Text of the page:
Emirates has a high-wall supersuite category on its Boeing 777 first class.

Courtesy of Emirates

Emirates was the first airline to introduce the high-wall supersuite category with its latest Boeing 777 First Class suites, which are fully enclosed and allow passengers to customize their experience right down to the color of the accent lighting. Emirates uses closed-circuit television cameras, accessible only live and only by cabin crew, to circumvent those cabin viewing requirements.

The latest airline to join these high-walled supersuites is Lufthansa.

It is working with seat manufacturer Collins Aerospace and design house PriestmanGoode to create its game-changing Allegris First Class Suite. So far, Lufthansa isn’t saying how it manages to meet cabin view requirements, but if there’s only one row of seats, it could be as simple as a set of mirrors that mean the crew can see into the suites when the doors are open. for takeoff and landing.

As with any airline seat, prices vary, but these experiences can run into the tens of thousands of dollars.

CNN Travel sat down with Daniel Macinnes, director of PriestmanGoode, to learn more about how these new suites are designed, why airlines choose them, how they fit on the aircraft and how they need to be designed for certification.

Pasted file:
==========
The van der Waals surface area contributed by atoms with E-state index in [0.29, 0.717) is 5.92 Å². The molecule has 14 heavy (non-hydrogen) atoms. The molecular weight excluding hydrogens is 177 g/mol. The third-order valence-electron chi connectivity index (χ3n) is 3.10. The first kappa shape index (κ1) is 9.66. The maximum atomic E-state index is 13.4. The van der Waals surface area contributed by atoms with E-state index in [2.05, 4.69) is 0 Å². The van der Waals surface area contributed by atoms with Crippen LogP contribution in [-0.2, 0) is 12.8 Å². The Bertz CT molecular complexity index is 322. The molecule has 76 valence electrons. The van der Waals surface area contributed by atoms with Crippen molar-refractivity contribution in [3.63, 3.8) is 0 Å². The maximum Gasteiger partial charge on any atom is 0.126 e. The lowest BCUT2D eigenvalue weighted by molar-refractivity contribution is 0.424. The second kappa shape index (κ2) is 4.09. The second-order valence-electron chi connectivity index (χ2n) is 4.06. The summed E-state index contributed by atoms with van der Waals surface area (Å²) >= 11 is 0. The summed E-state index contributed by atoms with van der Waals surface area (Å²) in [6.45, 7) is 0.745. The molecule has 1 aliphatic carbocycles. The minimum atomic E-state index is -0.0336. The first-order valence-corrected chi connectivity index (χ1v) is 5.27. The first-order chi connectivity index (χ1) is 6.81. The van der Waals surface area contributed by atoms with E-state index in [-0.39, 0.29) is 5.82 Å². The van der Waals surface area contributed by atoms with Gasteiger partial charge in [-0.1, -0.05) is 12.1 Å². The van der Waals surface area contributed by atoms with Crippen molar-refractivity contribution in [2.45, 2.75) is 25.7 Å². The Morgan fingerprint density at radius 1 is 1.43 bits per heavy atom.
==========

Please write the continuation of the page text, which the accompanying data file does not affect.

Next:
A complicated equation

Macinnes says the big question is “how do you not lose the quality of the product with all the certification, all those details? So it was quite a challenge, but quite interesting, to pass the certification, pass EASA, all of that stuff.”

EASA is the European Union’s Aviation Safety Agency and, along with the US Federal Aviation Administration, is one of the two main aviation safety regulators in the world. It takes the lead in safety certification for aircraft produced by European aircraft manufacturer Airbus.

Creating Lufthansa’s new supersuite, says Macinnes, “was quite an exciting challenge, because for the first aircraft that goes through, which is an A350, nobody has ever done that before.”

Lufthansa has a new Allegris first class suite with high walls.

Lufthansa has a new Allegris first class suite with high walls.

Courtesy of Priestman Goode

When creating a new seating experience, but especially when pushing the limits of premium cabins like this, there is a lot of interaction between the aircraft manufacturer, the seat manufacturer, the airline and their design partner, or partners.